AWS Previews Raft of Updates for Kubernetes Services

During the AWS re:Invent conference this week, Amazon Web Services (AWS) previewed a series of forthcoming updates it plans for its Kubernetes-based services, including adding support for graphic processor units (GPUs) and bare metal servers to its Amazon Elastic Kubernetes Service (EKS) Anywhere offering that allows an IT team to deploy the same distribution of Kubernetes used by AWS in an on-premises IT environment.

Allan Naim, senior manager for product management for EKS at AWS, also told conference attendees that AWS is working toward adding support for IPv6 for Kubernetes pods in addition to announcing that Karpenter, an open source autoscaler for large numbers of Kubernetes clusters built by AWS, is now ready to be deployed in production environments.

AWS is also working to extend the AWS Controller for Kubernetes (ACK) that AWS created to enable IT teams that employ Amazon EKS to manage external AWS services. That tool currently supports AWS SageMaker, a service for building artificial intelligence (AI) models. It will be extended to add support for other ASW services such as S3 cloud storage and the DynamoDB NoSQL database.

Other planned additions include adding support for open source agent software being advanced via the OpenTelemetry project overseen by the Cloud Native Computing Foundation (CNCF) and support for Metrics Server, a tool for collecting metrics from containers.

At the same time, AWS plans to add support for Flux, an open source tool that enables code for provisioning infrastructure to be employed across a range of Kubernetes clusters as part of a GitOps workflow.

AWS is also working toward adding support for drivers that are compatible with the Container Storage Interface (CSI) defined by the Kubernetes community, a load balancer controller, cost management tools and a controller for service discovery based on AWS Cloud Maps and a multi-service application programming interface (API).

Finally, the AWS Cloud Development Kit (AWS CDK), an open source software development framework, and Amazon Guard Duty for K8s Audit Logs are now also generally available.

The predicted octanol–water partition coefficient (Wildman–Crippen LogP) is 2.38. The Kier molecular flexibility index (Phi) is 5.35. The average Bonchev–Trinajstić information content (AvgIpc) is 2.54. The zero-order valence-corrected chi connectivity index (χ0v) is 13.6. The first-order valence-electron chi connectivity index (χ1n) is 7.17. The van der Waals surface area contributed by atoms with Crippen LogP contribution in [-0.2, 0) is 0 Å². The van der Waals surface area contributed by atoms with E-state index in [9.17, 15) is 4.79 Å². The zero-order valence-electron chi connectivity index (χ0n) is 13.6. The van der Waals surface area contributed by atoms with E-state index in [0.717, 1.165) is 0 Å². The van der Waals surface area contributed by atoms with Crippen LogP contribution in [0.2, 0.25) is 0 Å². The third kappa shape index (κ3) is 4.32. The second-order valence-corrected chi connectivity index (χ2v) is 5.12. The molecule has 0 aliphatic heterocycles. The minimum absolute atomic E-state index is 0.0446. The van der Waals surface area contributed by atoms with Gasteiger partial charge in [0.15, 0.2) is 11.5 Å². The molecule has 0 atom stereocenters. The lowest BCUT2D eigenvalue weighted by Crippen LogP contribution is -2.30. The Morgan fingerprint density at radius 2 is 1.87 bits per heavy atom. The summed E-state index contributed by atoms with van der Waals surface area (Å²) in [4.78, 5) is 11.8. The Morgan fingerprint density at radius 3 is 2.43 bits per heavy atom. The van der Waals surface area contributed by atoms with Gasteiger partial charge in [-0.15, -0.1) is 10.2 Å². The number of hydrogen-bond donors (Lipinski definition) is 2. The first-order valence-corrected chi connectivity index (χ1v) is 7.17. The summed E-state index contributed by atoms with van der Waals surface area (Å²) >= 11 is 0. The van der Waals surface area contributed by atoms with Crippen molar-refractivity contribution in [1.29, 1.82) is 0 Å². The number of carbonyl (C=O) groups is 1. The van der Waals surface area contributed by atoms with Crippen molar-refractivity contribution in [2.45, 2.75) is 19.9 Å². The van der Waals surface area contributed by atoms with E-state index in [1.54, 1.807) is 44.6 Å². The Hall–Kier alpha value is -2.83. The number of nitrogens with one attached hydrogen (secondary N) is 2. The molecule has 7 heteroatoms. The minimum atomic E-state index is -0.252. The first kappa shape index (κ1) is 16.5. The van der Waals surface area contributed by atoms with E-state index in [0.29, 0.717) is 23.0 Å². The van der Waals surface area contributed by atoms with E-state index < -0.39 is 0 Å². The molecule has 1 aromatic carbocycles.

Kubernetes is simultaneously the most powerful yet complex IT platform to be deployed by enterprise IT teams in modern times. Each organization will need to determine to what degree they need to manage Kubernetes infrastructure versus devoting more resources to, for example, building and deploying more applications.

In the longer-term, the hope is that advances in automation will make it easier for IT teams to build and deploy applications on Kubernetes platforms that will drive a new era of hybrid cloud computing. In fact, Kubernetes is at the core of an evolving AWS hybrid cloud computing environment based on distributions of Kubernetes that come with default configurations for the operating system, container registry, logging, monitoring, networking and storage.

Regardless of the approach, however, the Kubernetes APIs should make it possible for IT teams to deploy applications anywhere no matter what distribution of Kubernetes is employed. The challenge now will be deciding whether it’s better to standardize on a single distribution of Kubernetes or employ a multi-cloud strategy spanning distributions curated by multiple platform providers.

Mike Vizard

Mike Vizard is a seasoned IT journalist with over 25 years of experience. He also contributed to IT Business Edge, Channel Insider, Baseline and a variety of other IT titles. Previously, Vizard was the editorial director for Ziff-Davis Enterprise as well as Editor-in-Chief for CRN and InfoWorld.

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